By Donald L. Swanson Bankruptcy Judge Steven Rhodes declares in his Detroit plan confirmation opinion (Doc. 8257) that the mediated settlements: --Are “an extraordinary accomplishment in bankruptcy”; and --Create “an ideal model for future municipal debt restructurings.” With the benefit of hindsight, we can all agree with Judge Rhodes on both points. But why not... Continue Reading →
Detroit’s use of multiple mediators and hundreds of mediation sessions is not surprising. How else could a Court deal with billions of dollars of debt and a multitude of creditors of a City that must keep operating and must meet the daily needs of its hundreds of thousands of inhabitants.
By Donald L. Swanson “Mediator” and “proactive” are, usually, oxymoronic terms. A mediator’s role is usually passive: to help parties deal with disputes they bring to the mediator. Detroit bankruptcy mediation rejects mediator passivity. One of the early—and monumental—judicial actions in the Detroit bankruptcy is this: the referral of a sweeping array of issues to... Continue Reading →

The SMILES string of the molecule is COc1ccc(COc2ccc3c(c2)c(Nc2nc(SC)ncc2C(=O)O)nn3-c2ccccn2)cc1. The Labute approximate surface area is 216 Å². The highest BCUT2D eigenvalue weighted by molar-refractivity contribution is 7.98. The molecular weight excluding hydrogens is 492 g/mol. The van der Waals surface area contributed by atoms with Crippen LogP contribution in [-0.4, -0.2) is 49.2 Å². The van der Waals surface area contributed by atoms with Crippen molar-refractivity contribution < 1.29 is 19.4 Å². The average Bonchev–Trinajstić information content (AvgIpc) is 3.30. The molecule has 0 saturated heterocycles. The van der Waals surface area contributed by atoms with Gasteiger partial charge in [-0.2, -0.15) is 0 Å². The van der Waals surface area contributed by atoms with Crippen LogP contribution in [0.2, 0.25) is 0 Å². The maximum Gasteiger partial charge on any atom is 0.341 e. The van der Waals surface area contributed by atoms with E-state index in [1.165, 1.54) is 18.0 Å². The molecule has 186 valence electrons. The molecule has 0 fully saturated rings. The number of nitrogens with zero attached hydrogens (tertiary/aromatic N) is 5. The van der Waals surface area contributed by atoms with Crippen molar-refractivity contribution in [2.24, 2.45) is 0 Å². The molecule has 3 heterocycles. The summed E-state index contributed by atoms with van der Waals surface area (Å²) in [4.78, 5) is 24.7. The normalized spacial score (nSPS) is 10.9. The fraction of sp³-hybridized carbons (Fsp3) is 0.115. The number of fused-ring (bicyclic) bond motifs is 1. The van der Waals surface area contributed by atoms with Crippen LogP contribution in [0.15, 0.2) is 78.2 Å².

By Donald L. Swanson 40 people are in the room at the first mediation session about Detroit’s two pension plans. There aren’t enough chairs in the room to go around, so the mediator, Eugene Driker, stands for the entire four-hour meeting. This is an unusual mediation: Its issues and disputes are newly joined, so the... Continue Reading →
By Donald L. Swanson Get this: all six mediators in the Detroit Bankruptcy are sitting or retired federal judges -except one. Eugene Driker is the lone exception. He is the only private-practice mediator in the group - or, as Mr. Driker describes it, “I was the civilian.” That makes him an example and hero... Continue Reading →